Jim Claggett

Central Alberta Theatre reprising popular Culture Shock

Does the past predict the future? Central Alberta Theatre is counting on it with the reprise of the popular Canadian comedy Culture Shock.

Does the past predict the future? Central Alberta Theatre is counting on it with the reprise of the popular Canadian comedy Culture Shock.

Brian Spencer directed the Lorne Elliott play, about a bored Newfoundlander who heads west to see the rest of the country, about seven years ago.

Culture Shock was then staged not by CAT but as a fundraiser for the non-profit Central Alberta Residents Society, which helps the mentally disabled. It proved a big success.

Spencer recalled thousands of dollars were raised as word of mouth spread about the “laugh-a-minute” slapstick comedy. Soon it was completely sold out and “a lot of people who wanted to come and see it couldn’t get tickets,” he recalled.

Well, here’s a second chance.

Central Alberta Theatre is doing a new version of Culture Shock, with Spencer once again in the director’s chair. It runs from Jan. 10 to Feb. 2 at the Nickle Studio, upstairs at Red Deer’s Memorial Centre.

Local actors Paul Sutherland and his real-life dad, Michael Sutherland, are again assuming the roles of feckless son, Hillyard Philpott ,and his eyeball-rolling father.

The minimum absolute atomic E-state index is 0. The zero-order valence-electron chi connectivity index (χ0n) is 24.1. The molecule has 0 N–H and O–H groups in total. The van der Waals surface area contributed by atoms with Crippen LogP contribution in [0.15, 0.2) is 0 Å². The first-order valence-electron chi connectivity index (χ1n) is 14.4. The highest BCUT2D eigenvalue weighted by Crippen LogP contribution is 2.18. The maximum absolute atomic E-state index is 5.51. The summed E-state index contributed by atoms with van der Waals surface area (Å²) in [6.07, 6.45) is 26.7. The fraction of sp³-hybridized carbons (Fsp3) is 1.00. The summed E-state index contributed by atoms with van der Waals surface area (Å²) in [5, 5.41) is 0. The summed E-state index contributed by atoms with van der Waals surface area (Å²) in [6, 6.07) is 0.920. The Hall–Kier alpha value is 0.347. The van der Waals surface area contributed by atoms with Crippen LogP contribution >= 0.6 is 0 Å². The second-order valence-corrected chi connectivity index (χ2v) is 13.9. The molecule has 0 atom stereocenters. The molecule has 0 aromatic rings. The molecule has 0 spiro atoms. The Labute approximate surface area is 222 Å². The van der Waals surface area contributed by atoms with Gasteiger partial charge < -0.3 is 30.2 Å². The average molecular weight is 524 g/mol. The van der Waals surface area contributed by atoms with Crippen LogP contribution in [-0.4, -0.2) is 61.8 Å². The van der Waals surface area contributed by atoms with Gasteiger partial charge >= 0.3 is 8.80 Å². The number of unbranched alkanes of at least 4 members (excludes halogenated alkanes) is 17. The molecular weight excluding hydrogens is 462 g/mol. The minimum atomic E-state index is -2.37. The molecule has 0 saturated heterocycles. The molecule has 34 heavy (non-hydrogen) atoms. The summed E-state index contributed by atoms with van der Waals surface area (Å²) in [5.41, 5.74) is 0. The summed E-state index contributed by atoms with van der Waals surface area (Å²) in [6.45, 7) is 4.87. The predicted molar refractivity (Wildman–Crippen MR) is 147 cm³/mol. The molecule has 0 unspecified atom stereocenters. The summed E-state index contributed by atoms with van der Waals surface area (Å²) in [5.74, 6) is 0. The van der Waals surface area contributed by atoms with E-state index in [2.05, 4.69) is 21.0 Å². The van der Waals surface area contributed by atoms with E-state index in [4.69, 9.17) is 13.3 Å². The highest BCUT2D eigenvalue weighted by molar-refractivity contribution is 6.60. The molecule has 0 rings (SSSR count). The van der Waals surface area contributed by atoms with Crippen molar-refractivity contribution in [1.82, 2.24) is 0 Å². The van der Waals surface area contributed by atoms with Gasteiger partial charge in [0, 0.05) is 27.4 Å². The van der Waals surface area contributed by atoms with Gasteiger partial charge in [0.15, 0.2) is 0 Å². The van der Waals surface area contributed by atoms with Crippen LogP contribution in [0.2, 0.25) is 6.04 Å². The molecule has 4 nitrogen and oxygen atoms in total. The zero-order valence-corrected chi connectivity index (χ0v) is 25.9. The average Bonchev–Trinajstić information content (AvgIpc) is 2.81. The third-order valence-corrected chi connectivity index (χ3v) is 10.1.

Hillyard is a lad from Newfoundland who’s weary of life in his outport. Unemployed since accidentally blowing up the local fish plant, Hillyard hits the road seeking fame and fortune. He’s armed only with his wits — which is a problem, since Hillyard is near witless.

Trouble finds him in Montreal, where the hitchhiker is picked up by escaped convicts Jean and his brother Réjean.

The duo are kind of like “Darryl and my other brother Darryl” from the old Newhart TV series, said Spencer, with a chuckle. A closer comparison might be to characters from the movie Dumb and Dumber — only with Quebeçois accents.

One thing leads to another and suddenly Hillyard is disturbed to discover his own family members drawn to a legally dubious scheme.

“The comedy just zips out of one scene and into another,” said Spencer, who added the 90-minute play that was once taped for CBC broadcast is so comical and his cast so seasoned, that his job has been a cinch. “It’s not much of a brainer for me to just sit there and watch and have a good laugh.”

The only hitch has been getting all the busy actors at the same rehearsals.

Spencer said Paul and Michael Sutherland have had hectic schedules as both were involved with different plays ­— as was Tim Newcomb, who plays Réjean. (Brother Jean is being played by Blaine Newton while Jim Claggett takes on the role of Cyril the mailman.)

But the veteran cast is doing great, he added. “I’ve just been keeping the pace up” of various scenes, as well as reining in actors when they go off on improvised tangents. “Sometimes I have to tell them to stick to the script.”

Spencer promises plenty of belly laughs and no moral whatsoever. “There’s nothing deep at all. You just get guffaws all around.”


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